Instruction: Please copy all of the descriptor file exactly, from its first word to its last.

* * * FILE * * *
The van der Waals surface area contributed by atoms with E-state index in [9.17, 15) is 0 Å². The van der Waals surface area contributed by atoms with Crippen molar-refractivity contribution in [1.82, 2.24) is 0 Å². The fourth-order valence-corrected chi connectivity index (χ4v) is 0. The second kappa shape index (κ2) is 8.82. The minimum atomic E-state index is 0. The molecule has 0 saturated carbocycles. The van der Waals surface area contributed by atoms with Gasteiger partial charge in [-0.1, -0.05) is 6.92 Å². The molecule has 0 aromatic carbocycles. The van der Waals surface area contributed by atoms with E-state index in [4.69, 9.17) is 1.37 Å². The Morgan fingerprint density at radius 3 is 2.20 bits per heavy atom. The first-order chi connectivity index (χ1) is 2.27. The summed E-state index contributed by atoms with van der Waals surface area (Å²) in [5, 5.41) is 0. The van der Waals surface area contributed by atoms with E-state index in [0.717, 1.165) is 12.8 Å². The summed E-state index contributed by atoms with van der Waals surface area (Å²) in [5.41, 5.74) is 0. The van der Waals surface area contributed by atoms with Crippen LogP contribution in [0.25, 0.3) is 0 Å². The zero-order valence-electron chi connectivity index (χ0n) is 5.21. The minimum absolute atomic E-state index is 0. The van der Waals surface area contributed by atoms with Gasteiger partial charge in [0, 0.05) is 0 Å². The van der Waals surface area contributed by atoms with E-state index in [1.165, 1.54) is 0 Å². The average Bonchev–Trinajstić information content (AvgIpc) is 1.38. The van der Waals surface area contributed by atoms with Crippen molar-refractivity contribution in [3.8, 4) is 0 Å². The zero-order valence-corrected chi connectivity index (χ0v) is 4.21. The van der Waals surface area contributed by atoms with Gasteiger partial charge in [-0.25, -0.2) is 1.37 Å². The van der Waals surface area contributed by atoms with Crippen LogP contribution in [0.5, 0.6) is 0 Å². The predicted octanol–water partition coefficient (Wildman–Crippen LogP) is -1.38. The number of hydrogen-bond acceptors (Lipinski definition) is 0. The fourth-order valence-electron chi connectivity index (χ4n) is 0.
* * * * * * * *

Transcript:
The van der Waals surface area contributed by atoms with E-state index in [9.17, 15) is 0 Å². The van der Waals surface area contributed by atoms with Crippen molar-refractivity contribution in [1.82, 2.24) is 0 Å². The fourth-order valence-corrected chi connectivity index (χ4v) is 0. The second kappa shape index (κ2) is 8.82. The minimum atomic E-state index is 0. The molecule has 0 saturated carbocycles. The van der Waals surface area contributed by atoms with Gasteiger partial charge in [-0.1, -0.05) is 6.92 Å². The molecule has 0 aromatic carbocycles. The van der Waals surface area contributed by atoms with E-state index in [4.69, 9.17) is 1.37 Å². The Morgan fingerprint density at radius 3 is 2.20 bits per heavy atom. The first-order chi connectivity index (χ1) is 2.27. The summed E-state index contributed by atoms with van der Waals surface area (Å²) in [5, 5.41) is 0. The van der Waals surface area contributed by atoms with E-state index in [0.717, 1.165) is 12.8 Å². The summed E-state index contributed by atoms with van der Waals surface area (Å²) in [5.41, 5.74) is 0. The van der Waals surface area contributed by atoms with Crippen LogP contribution in [0.25, 0.3) is 0 Å². The zero-order valence-electron chi connectivity index (χ0n) is 5.21. The minimum absolute atomic E-state index is 0. The van der Waals surface area contributed by atoms with Gasteiger partial charge in [0, 0.05) is 0 Å². The van der Waals surface area contributed by atoms with E-state index in [1.165, 1.54) is 0 Å². The average Bonchev–Trinajstić information content (AvgIpc) is 1.38. The van der Waals surface area contributed by atoms with Crippen molar-refractivity contribution in [3.8, 4) is 0 Å². The zero-order valence-corrected chi connectivity index (χ0v) is 4.21. The van der Waals surface area contributed by atoms with Gasteiger partial charge in [-0.25, -0.2) is 1.37 Å². The van der Waals surface area contributed by atoms with Crippen LogP contribution in [0.5, 0.6) is 0 Å². The predicted octanol–water partition coefficient (Wildman–Crippen LogP) is -1.38. The number of hydrogen-bond acceptors (Lipinski definition) is 0. The fourth-order valence-electron chi connectivity index (χ4n) is 0.